by WorldTribune Staff, June 3, 2019
The Department of Justice’s investigation into the origins of Trump-Russia “spygate” is focused on “a small group at the top” of the FBI at the time, Attorney General William Barr said.
“A lot of the people who were involved are no longer there,” Barr said on May 31.
The anti-Trump dossier, funded by the Hillary Clinton campaign and Democratic National Committee, was crucial in the FBI’s launching of the Trump-Russia probe.
The dossier’s impact inside FBI headquarters is a topic of investigation by John Durham, the U.S. attorney for Connecticut. Barr has assigned him the task of finding out how and why the FBI targeted the Trump campaign — which means a focus on the dossier.
Durham, the attorney general said, has the power to compel former officials to testify. The Justice Department inspector general does not.
“These counterintelligence activities that were directed at the Trump campaign were not done in the normal course and not through the normal procedures, as far as I can tell,” Barr said.
The attorney general said he wants Durham to find out “what was the predicate for it,” “was everyone operating in their proper lane” and “what was the evidence.”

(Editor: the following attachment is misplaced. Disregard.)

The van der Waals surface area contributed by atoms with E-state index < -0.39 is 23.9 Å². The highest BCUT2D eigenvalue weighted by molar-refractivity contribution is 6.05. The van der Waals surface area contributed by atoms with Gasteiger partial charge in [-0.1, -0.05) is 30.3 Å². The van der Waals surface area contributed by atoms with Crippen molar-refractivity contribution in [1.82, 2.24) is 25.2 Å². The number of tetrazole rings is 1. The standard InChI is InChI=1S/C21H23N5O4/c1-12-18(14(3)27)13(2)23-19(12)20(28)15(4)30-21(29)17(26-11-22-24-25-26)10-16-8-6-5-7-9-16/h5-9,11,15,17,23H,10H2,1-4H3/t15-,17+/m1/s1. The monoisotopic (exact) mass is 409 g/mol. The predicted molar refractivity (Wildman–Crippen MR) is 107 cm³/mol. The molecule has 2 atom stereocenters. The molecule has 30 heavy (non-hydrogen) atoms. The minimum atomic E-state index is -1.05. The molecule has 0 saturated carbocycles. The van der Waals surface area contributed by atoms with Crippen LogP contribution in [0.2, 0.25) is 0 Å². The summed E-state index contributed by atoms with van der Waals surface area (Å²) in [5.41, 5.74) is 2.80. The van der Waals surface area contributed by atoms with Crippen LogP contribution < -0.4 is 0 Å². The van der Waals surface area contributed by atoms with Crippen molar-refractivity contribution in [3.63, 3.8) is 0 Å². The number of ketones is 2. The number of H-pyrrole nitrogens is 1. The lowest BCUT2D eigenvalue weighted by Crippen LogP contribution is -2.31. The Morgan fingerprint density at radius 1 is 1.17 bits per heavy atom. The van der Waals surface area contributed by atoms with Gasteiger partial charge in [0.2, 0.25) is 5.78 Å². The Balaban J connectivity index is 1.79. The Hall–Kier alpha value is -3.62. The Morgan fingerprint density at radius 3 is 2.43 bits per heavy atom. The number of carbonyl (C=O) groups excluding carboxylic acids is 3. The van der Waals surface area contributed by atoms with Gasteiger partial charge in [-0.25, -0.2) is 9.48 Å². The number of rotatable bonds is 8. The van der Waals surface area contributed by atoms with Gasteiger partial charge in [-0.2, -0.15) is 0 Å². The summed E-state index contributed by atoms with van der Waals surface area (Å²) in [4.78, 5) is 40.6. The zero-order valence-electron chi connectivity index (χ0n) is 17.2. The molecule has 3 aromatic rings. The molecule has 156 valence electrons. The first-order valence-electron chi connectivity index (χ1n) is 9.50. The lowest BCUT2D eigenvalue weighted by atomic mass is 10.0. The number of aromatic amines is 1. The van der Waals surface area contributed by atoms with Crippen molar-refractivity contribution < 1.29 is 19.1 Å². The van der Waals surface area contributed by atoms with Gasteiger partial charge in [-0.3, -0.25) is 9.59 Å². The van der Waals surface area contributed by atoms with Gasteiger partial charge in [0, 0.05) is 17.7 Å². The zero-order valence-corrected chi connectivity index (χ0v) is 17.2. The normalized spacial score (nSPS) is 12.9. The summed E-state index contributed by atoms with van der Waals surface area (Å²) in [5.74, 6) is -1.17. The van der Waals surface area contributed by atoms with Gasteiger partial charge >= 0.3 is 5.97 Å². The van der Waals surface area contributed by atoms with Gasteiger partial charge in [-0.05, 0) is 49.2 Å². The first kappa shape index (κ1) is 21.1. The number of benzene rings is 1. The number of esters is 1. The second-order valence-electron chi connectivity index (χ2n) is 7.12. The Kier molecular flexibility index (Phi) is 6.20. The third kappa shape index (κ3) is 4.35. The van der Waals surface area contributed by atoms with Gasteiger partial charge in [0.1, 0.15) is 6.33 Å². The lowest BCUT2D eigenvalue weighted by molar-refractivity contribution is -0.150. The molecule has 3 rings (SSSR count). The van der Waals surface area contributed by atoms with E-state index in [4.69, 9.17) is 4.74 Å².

Barr “has made it clear he wants to know … just how far did the discredited dossier take the FBI into the depths of a nearly three-year Trump investigation?” Washington Times correspondent Rowan Scarborough noted in a June 2 report.
Christopher Steele, a former British intelligence officer, pitched his dossier to the FBI in these terms: Donald Trump was a Russia spy, co-conspirator and financier of computer hacking.
“What were the standards that were applied? What was the evidence?” Barr told CBS News, adding that his focus is not on the rank-and-file but on senior FBI leaders.
Steele “influenced their attitudes,” Rep. Jim Jordan, Ohio Republican, told The Washington Times. “Remember, they had a relationship with Steele. Steele was former MI6. So Steele probably biased them in some way because they had worked with Steele previously.”
Beginning in July 2016, “dossier material was widely circulated and landed at the FBI and Justice Department headquarters, the White House, Congress, the State Department and various news bureaus in Washington,” Scarborough noted. “That summer and fall, the only person known to be making election conspiracy allegations to the FBI against Trump was Steele, an operative paid by the Hillary Clinton campaign.”
The FBI used the Kremlin-sourced dossier to obtain at least four wiretaps on a former Trump campaign volunteer.
Additionally, the FBI’s decision to place an informant on campaign volunteer George Papadopoulos amounted to “dangling a confidential informant in front of a peripheral player in the Trump campaign,” Barr added.